Involvement of CA in Na+ accumulation in the MR cells.
It has been proposed that CA, which catalyzes production of H+ and HCO3− from H2O and CO2 (36) is involved in Na+ uptake in adult zebrafish (3), as well as in rainbow trout (Salmo gairdneri) (23) and the small-spotted dogfish shark (Scylorhinus canicula) (42), since application of the selective inhibitors of CA blocked Na+ uptake in these fish. Here, we observed a severe reduction of Na+ accumulation in the MR cells on the zebrafish larvae in the presence of ethoxzolamide, a CA inhibitor (Fig. 7H and Table 1). In addition, we also found that an isoform of CA, ca2, was specifically expressed in the Na+-accumulating MR cells (Fig. 8). These results strongly suggest that CA2 is critically involved in Na+ absorption in the MR cells.
Blockage of Na+ influx with ion transport inhibitors.
Finally, we examined the effects of ion transport inhibitors on Na+ influx with the radioisotope 22Na+ (Fig. 9). As was observed with Sodium Green, EIPA and bafilomycin A1, but not metolazone, inhibited Na+ influx, although EIPA was less efficient compared with its effect on Na+ accumulation in the MR cells. The inhibitory effects of amiloride were similar to the effects of EIPA, even at low concentrations. Interestingly, ouabain inhibited Na+ influx even though it did not affect Sodium Green staining. Finally, ethoxzolamide did not have a significant inhibitory effect on Na+ influx. Thus, while the effects of some inhibitors on Na+ influx are consistent with their effects on Na+ accumulation as measured by Sodium Green staining, there are differences seen with other inhibitors.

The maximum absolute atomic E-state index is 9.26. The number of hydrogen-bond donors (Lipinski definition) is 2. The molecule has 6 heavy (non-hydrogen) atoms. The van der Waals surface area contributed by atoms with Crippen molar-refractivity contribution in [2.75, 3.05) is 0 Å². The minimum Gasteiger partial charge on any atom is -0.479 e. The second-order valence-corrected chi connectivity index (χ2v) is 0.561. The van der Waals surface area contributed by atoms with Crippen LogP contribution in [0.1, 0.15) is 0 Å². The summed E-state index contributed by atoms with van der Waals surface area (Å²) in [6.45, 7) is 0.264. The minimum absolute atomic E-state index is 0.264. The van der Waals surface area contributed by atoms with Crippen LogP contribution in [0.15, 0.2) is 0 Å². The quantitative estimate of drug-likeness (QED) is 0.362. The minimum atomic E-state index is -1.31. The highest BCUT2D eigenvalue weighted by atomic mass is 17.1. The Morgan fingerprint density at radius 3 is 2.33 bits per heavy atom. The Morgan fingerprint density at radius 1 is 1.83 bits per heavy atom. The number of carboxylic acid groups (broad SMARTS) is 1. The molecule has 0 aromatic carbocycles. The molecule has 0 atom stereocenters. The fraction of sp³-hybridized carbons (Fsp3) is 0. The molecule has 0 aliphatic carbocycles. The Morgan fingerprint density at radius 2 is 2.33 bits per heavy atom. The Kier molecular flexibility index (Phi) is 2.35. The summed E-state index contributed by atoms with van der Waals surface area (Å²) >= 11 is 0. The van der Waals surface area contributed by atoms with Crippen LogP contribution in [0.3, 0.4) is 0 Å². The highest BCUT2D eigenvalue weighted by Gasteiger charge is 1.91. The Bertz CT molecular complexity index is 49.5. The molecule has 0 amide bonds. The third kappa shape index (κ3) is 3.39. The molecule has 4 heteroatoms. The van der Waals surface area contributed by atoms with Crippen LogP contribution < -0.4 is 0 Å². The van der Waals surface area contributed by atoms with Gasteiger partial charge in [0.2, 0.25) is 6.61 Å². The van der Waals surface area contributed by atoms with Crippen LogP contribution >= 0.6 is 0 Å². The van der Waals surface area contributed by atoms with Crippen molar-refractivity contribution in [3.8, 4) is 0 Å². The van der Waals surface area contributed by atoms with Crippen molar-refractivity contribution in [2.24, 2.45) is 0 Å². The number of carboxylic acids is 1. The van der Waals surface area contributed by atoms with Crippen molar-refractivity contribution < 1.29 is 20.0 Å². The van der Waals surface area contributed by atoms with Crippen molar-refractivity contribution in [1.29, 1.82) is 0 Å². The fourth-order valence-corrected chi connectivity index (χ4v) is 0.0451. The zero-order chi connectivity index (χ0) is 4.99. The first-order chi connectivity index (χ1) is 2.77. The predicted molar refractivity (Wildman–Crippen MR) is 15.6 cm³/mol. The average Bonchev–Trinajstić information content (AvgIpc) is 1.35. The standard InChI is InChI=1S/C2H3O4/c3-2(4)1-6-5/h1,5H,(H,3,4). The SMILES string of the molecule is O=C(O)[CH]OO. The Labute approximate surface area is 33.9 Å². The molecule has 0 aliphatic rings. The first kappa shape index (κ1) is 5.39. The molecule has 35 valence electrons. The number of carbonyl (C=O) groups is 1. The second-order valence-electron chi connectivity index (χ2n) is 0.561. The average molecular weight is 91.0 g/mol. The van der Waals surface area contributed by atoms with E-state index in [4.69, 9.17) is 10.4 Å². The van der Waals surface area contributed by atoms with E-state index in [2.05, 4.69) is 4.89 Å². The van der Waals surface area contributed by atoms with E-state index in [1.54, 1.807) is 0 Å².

Using Sodium Green, a Na+-dependent fluorescent reagent, we have succeeded in visualizing Na+ accumulation in a subset of the MR cells on the zebrafish larvae in vivo. In addition, we have demonstrated that these cells are rich in H+-ATPase rather than Na+-K+-ATPase. Although Sodium Green was described to show ∼40-fold greater selectivity for Na+ than K+ (13), it may form a fluorescent complex with K+ since the intracellular K+ concentration is much higher than that of Na+. This possibility, however, seems to be ruled out since 1) fluorescence was much more sensitive to a Na+ ionophore than a K+ ionophore (Fig. 2 and Table 1), and 2) the lack of fluorescence correlates well with the severe reduction of Na+ influx in larvae in which differentiation of MR cells was blocked (Figs. 4 and 5 and Table 1). Reduction of fluorescence by several Na+ transport inhibitors also supports the claim that Sodium Green fluorescence reflects Na+ accumulation in these cells (Fig. 6).
The correlation between Na+ accumulation in the MR cells and MR cell-dependent Na+ influx also indicates that accumulation reflects a Na+ absorption process through these cells. This hypothesis is further supported by our observations. First, Na+ accumulation was also observed in the gills, which are primary tissues for ion uptake in freshwater fish (Fig. 1B). Second, Na+ accumulation was dependent on ambient Na+ concentration (Fig. 6). Third, the H+-ATPase-rich MR cells, where Na+ accumulation occurred, have previously been shown to excrete H+ (33), consistent with models for Na+ uptake coupled to H+ excretion. Finally, we also confirmed that Na+ accumulation was not the result of apoptotic cells and that Sodium Green did not induce apoptosis (Supplemental Fig. 1; the online version of this article contains supplemental Fig. 1). Taken together, we conclude that Na+ absorption occurs in the H+-ATPase-rich MR cells on the zebrafish larvae.